This Week, I Read… (2017 #20)

62 - Fangland

#62 – Fangland, by John Marks

Evangeline Harker travels to Romania to vet a reputed crime boss for an interview for the show The Hour (ha, ha, I get it, you’re so clever, Mr. Author Who Used to Work for 60 Minutes) and instead winds up potential prey to a vampire.

I DNF’d at the end of the first section, page 104, and there are two major reasons why.

First, it’s wordy. Ridiculously so. I didn’t mind so much in the early chapters when that wordiness was devoted to describing the bleak landscape and Evangeline’s reactions to it–though there were occasional stereotypes/prejudices that made me cringe–but during her attempted escape from the creepy hotel, what was supposed to be pulse-pounding, terror-laden action was mere shuffling along, the pace weighed down by descriptions of Evangeline’s every thought and move.

I experienced a long shudder.

No, you didn’t, you shuddered. It’s a two-word sentence, damnit, just say “I shuddered.”

Second, and much worse, Marks has cemented his place among male writers who haven’t the faintest clue how to write a female character. I was actually pleased that it took several chapters before she described herself–usually that happens much sooner–but when she finally did, the description was definitely skewed for the male gaze, and not at all how women talk about their own looks.

But okay, that’s minor, right? But there’s more.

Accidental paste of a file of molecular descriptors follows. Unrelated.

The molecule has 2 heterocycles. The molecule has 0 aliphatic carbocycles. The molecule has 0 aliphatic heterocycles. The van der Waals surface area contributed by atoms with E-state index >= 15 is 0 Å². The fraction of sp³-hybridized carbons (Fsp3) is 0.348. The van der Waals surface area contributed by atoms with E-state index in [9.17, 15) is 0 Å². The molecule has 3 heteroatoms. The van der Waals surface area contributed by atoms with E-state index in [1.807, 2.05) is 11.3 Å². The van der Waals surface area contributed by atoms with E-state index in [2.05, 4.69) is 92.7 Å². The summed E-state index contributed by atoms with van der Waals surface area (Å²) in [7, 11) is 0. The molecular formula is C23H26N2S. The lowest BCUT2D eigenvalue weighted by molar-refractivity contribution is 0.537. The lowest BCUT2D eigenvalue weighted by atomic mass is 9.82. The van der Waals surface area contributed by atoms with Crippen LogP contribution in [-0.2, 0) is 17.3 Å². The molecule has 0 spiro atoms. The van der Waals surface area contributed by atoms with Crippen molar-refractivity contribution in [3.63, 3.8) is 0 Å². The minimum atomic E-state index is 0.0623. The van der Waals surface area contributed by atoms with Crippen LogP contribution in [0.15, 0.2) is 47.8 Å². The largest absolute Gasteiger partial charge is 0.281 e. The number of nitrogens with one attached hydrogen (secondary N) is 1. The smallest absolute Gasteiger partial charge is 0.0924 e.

Say you’re a woman traveling alone in a foreign country for work. When you arrive late due to traffic, instead of meeting the contact you expected to, who would give you information and possibly set up a later meeting with the purported crime boss, you instead come face-to-face with someone claiming to be the boss himself.

A person whose appearance and demeanor disgusts you on more than one occasion.

A person you have reason to believe, if he is who he says he is, has allegedly committed crimes from money laundering and gun running to outright murder.

He says you can have your interview, but you must come with him right now, in the middle of the night.

Do you go?

I wouldn’t. Every instinct I have for self-preservation as a woman was screaming at me DO NOT TRUST THIS MAN.

Evangeline, on the other hand, was remarkably blasé about the potential dangers to her person, and went. Without calling her fiancé, or her boss at work, or anyone at all to tell them where she was going. And of course, once she got to the creepy hotel in the deep dark woods, no cell reception and she’d made an agreement to keep their “negotiations” about the interview private until he’d decided to do it or not, forbidding her contact with anyone.

Seriously. I don’t care how much she wants to land that interview–and at this point she’d already considered turning him down as an inappropriate subject several times, so she clearly wasn’t too invested–no potential kudos at work would make me risk my safety like that. Absolutely unrealistic.

But if she doesn’t go, there’s no story, because then she can’t find out the man’s not a crime boss, he’s a vampire. Because of course he is.

63 - Fallen

#63 – Fallen, by Lauren Kate

Even though I knew very little about this book going into it, reading it felt familiar. Why? Because it’s like a better, slightly less toxic version of Twilight, and also a less refined version of the (admittedly later-published, but earlier-read) Daughter of Smoke & Bone series.